Today is a real travel day, with a nice big airplane ready to take us back to New York City from our basecamp here in Denver.
It seems like our work here is done and we feel we can now claim some familiarity with the American West. During the last three months, we have seen a dozen national parks and many of the cities and much of the landscape in between them. The variety has been vast – from ocean cliffs to giant redwoods to deserts to mountains – with three seasons of weather along the way. In truth, I have often felt that my vocabulary was not up to the task. When a view takes your breathe away, it’s impossible for the words at my disposal to summon up the same image for others to experience. The poetry of John Muir often said it best, but it didn’t seem fair to steal too much from him.
But perhaps you will be inspired to go and see for yourself what an astonishing range of landscapes we have in this country. And when you do, don’t forget to thank the people in our past who often fought long and arduous battles to preserve those very vistas for you to enjoy.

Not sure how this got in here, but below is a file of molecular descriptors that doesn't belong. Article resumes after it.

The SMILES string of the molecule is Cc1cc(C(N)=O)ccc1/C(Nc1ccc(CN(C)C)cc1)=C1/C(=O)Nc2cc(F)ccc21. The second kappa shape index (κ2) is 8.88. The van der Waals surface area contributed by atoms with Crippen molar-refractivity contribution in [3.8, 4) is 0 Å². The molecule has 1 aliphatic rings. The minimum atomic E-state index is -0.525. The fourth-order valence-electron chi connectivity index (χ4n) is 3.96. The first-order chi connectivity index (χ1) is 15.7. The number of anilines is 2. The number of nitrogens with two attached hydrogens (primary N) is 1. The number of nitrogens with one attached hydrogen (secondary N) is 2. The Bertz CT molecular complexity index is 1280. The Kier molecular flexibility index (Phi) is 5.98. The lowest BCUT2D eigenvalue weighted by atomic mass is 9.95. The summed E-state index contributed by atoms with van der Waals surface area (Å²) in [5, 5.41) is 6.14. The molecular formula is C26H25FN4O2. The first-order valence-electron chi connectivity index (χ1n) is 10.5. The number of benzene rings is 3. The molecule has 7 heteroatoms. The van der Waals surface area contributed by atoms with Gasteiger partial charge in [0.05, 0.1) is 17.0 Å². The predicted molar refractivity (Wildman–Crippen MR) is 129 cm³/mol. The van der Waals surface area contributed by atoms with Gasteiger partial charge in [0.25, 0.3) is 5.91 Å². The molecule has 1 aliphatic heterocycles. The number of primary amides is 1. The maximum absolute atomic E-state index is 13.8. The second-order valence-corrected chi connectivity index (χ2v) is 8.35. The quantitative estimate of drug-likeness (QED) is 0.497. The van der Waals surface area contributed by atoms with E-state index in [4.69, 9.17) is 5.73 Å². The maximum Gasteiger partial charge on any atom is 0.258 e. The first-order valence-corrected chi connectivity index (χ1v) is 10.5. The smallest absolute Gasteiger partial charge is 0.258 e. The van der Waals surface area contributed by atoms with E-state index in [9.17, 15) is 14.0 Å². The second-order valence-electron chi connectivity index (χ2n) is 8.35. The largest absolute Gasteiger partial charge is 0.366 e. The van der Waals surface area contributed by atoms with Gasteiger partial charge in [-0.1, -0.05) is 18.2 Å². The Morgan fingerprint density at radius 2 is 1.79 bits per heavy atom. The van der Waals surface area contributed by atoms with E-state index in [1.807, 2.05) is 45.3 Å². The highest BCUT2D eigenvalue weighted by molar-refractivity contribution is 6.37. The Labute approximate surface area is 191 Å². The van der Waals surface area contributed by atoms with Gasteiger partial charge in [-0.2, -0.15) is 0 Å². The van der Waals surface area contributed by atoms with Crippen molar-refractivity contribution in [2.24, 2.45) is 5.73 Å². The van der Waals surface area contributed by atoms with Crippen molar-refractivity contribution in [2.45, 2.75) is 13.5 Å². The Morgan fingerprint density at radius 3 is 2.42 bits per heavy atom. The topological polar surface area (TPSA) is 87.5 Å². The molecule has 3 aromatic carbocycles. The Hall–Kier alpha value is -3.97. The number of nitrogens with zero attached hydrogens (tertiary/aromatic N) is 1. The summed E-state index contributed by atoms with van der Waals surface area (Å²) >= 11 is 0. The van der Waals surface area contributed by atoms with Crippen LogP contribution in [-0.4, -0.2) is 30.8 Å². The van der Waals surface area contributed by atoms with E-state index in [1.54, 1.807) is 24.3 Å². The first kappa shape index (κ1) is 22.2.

It’s a truism, but worth repeating: You can destroy something just once, but saving it requires constant vigilance, and the fight is never over. John Muir did talk about the American tendency to “dollarize” everything in sight, and that compulsion is very much alive and well. The Grand Canyon would look like poor Niagara Falls if not for a few resolute preservationists and conservationists. Beware, and be grateful.
In addition to those who went before us, I am also very thankful to Don, my intrepid and resourceful companion, who planned every moment of this trip. There were many days I credited him with even coordinating the sun and rain, just to perfectly accommodate our driving and touring times. Yes, he is that good.
The rest of our American journey will continue in the fall, but stay tuned for the occasional adventure in New York. As I recall, there are some sights to see there too. Go know.